Two things that a small tech startup and a trillion-dollar company have in common are ideas and someone to flawlessly execute on them. I asked Microsoft’s product management leader and expert Kshitij Saxena (who also goes by KJ) to share with us how he has navigated through the competitive world of product development, exactly how the tech savvy magician turns ideas into reality and how people wanting to learn these skills could succeed. Find out more below:
KJ, tell us a little bit about yourself. How did you get into product development and technology?
“As far back in childhood as I remember, I was deeply in love with cars. Everything about cars fascinated me and I would spend hours devouring all the car magazines I could get my hands on when I was a kid. The most interesting part of a car for me was the engine and I was completely smitten by how an engine works. Slowly I realized I was passionate not just about cars but in fact loved building things that followed a set of rules and either solved some problem or those that felt “cool”. Both mechanical contraptions and computer programs fell in this category which I loved.
KJ goes on to explain how his love for building cars lead him to other interest like software technology/automation and he never expected his childhood interest would one day be the substructure our globe relies on.
“The love for cars and building physically tangible things was far more at that age. It was only later in college and early days of my career that I realized how software was helping build the most complex products and transforming the world digitally in ways that were cheap, scalable, and fast. This prompted me to take my passion for building things from the real world to the digital world.”
Kj’s natural born skills for technology lead him to graduate with his master’s in industrial and operational engineering from The University of Michigan and graduate in the top 10 percentile from Pune University (one of India’s premier universities). Shortly thereafter, doors began to open allowing him to showcase his talents with some of today’s well-known companies like Microsoft; where he worked on iconic multibillion-dollar products such as the Xbox, Surface pro, HoloLens and enterprise systems integration of Nokia devices with Microsoft following Microsoft’s acquisition of Nokia devices.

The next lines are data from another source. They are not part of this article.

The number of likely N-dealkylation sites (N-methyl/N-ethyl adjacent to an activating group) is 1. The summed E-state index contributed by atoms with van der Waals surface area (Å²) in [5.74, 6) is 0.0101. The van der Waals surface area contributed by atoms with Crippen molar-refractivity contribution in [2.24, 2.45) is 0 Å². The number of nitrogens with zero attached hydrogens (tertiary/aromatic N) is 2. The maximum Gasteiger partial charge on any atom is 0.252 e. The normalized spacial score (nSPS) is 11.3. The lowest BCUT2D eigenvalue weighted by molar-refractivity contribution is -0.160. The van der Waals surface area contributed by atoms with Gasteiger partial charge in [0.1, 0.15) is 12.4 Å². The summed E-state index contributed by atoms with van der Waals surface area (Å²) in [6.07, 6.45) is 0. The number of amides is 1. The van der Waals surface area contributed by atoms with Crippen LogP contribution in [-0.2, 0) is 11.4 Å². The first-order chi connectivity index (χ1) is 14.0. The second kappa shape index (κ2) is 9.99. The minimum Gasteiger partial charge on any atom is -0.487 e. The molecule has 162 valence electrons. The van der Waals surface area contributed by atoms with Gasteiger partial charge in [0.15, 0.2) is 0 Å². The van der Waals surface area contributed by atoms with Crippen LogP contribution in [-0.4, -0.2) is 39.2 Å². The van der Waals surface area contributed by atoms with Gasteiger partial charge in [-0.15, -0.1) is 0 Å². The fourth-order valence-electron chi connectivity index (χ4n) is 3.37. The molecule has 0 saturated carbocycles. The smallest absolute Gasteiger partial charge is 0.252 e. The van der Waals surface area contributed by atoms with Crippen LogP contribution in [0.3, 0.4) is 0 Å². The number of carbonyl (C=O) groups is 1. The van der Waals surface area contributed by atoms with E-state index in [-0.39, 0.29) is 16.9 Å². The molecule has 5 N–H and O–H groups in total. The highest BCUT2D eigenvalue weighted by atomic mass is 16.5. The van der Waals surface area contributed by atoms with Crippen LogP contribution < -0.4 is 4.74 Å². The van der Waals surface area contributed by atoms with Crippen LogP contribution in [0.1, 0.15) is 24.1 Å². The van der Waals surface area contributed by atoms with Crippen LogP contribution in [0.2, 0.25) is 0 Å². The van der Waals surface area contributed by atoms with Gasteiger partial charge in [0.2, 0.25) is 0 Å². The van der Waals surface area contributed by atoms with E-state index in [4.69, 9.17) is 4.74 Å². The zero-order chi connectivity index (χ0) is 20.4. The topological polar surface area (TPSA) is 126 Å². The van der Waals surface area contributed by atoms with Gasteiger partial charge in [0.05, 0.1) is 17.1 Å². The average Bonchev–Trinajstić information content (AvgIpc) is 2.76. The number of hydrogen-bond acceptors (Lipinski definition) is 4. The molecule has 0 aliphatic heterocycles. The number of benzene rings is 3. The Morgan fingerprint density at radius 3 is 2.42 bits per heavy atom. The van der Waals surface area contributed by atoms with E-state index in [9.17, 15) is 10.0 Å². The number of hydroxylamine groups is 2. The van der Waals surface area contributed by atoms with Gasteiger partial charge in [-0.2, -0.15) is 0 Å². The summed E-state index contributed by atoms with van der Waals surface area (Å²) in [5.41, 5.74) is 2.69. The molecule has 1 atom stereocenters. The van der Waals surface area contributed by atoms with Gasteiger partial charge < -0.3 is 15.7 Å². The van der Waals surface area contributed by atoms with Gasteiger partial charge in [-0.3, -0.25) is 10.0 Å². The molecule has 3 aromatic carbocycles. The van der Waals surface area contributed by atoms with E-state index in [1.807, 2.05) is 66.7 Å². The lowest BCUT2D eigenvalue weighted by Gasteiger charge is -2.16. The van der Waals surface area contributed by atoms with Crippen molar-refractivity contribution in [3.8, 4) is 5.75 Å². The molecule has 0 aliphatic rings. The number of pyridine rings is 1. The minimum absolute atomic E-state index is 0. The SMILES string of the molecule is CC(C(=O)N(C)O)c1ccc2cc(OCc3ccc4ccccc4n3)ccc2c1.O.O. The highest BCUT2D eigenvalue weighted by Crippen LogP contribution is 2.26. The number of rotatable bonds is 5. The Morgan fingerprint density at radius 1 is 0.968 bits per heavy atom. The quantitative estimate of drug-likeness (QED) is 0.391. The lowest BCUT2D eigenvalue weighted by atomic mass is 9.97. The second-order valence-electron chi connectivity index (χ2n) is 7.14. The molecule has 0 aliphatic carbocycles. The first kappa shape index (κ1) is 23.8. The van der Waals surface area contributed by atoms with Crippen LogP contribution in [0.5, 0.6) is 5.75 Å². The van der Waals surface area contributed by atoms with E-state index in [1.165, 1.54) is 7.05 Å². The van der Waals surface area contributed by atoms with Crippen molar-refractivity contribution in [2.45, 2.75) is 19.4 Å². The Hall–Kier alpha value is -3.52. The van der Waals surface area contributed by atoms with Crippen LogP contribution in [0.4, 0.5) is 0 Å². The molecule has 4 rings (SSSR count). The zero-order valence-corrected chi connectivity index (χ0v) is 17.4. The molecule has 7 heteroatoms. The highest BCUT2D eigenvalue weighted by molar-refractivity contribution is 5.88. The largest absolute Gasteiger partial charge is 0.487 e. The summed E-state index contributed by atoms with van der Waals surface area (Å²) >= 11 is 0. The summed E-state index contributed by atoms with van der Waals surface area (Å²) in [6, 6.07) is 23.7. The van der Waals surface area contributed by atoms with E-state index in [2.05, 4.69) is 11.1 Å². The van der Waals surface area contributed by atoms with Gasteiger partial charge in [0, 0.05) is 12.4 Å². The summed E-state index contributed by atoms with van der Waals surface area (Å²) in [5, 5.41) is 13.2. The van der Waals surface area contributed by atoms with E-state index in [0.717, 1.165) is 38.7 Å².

You are accomplishing great things! What projects are you working on now?
I run product teams for a portfolio of enterprise mobile products at Microsoft. Most prevalent of those being the Edge mobile browser for enterprises. It is one of the most exciting products that I helped build from the ground up. It is an extremely challenging market and the competition is fierce where we are the underdogs, yet the product is growing rapidly with millions of paid users in less than a year. The other exciting product that I am working on is the Surface Duo. I can’t talk too much about it yet, but it is a dual-screen device that fits in your pocket based on the Android OS “
Honestly, I can’t seem to keep up with all the latest technology please share with me what’s the latest thing happening in your field?
The most fascinating thing about being in the tech industry is that it changes so rapidly and things that would be considered science fiction today become realities of the near and medium future. We are already seeing a huge shift with the cloud enabling cheaper, flexible, and scalable computing and storage technology along with mobile devices being more and more dependent on cloud services. Additionally, AI and virtual reality are starting to gain traction for certain specific use cases
Where do you see the industry going 10 years from now? What does the future look like for our tech-based world?
“I think that in the next 10 years we will see –
1.Cheap screens that would be ubiquitous in our lives hooked up to a high bandwidth connection that will rely completely on computing being done in the cloud and will let you access all your stuff on these screens wherever you go